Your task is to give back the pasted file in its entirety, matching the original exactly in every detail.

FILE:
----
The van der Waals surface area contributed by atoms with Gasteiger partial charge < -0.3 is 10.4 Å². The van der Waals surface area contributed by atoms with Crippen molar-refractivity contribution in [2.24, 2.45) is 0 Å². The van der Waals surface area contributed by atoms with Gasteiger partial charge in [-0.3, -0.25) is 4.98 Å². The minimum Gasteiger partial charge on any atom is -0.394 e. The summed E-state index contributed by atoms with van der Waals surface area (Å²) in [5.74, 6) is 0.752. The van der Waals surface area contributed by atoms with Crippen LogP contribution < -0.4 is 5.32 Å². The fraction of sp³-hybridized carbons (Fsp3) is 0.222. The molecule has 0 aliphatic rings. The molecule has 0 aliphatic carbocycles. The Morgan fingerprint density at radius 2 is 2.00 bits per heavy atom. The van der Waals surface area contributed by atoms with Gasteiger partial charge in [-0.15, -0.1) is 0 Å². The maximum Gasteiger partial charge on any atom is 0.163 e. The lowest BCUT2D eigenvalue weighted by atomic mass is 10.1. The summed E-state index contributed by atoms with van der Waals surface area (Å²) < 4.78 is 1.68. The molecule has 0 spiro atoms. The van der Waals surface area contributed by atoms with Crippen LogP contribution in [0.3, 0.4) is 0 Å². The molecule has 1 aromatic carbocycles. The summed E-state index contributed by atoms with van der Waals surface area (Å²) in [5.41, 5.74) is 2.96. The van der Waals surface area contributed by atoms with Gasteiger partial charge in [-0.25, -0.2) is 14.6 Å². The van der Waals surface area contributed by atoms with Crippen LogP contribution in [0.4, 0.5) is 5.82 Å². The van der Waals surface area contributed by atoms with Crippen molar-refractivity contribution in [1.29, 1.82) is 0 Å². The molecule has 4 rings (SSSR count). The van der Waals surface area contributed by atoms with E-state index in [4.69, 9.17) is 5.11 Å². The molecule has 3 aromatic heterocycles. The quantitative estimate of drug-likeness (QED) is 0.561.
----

The van der Waals surface area contributed by atoms with Gasteiger partial charge < -0.3 is 10.4 Å². The van der Waals surface area contributed by atoms with Crippen molar-refractivity contribution in [2.24, 2.45) is 0 Å². The van der Waals surface area contributed by atoms with Gasteiger partial charge in [-0.3, -0.25) is 4.98 Å². The minimum Gasteiger partial charge on any atom is -0.394 e. The summed E-state index contributed by atoms with van der Waals surface area (Å²) in [5.74, 6) is 0.752. The van der Waals surface area contributed by atoms with Crippen LogP contribution < -0.4 is 5.32 Å². The fraction of sp³-hybridized carbons (Fsp3) is 0.222. The molecule has 0 aliphatic rings. The molecule has 0 aliphatic carbocycles. The Morgan fingerprint density at radius 2 is 2.00 bits per heavy atom. The van der Waals surface area contributed by atoms with Gasteiger partial charge in [-0.15, -0.1) is 0 Å². The maximum Gasteiger partial charge on any atom is 0.163 e. The lowest BCUT2D eigenvalue weighted by atomic mass is 10.1. The summed E-state index contributed by atoms with van der Waals surface area (Å²) < 4.78 is 1.68. The molecule has 0 spiro atoms. The van der Waals surface area contributed by atoms with Crippen LogP contribution in [0.3, 0.4) is 0 Å². The molecule has 1 aromatic carbocycles. The summed E-state index contributed by atoms with van der Waals surface area (Å²) in [5.41, 5.74) is 2.96. The van der Waals surface area contributed by atoms with Gasteiger partial charge in [-0.25, -0.2) is 14.6 Å². The van der Waals surface area contributed by atoms with Crippen LogP contribution in [0.4, 0.5) is 5.82 Å². The van der Waals surface area contributed by atoms with Crippen molar-refractivity contribution in [1.29, 1.82) is 0 Å². The molecule has 4 rings (SSSR count). The van der Waals surface area contributed by atoms with E-state index in [4.69, 9.17) is 5.11 Å². The molecule has 3 aromatic heterocycles. The quantitative estimate of drug-likeness (QED) is 0.561.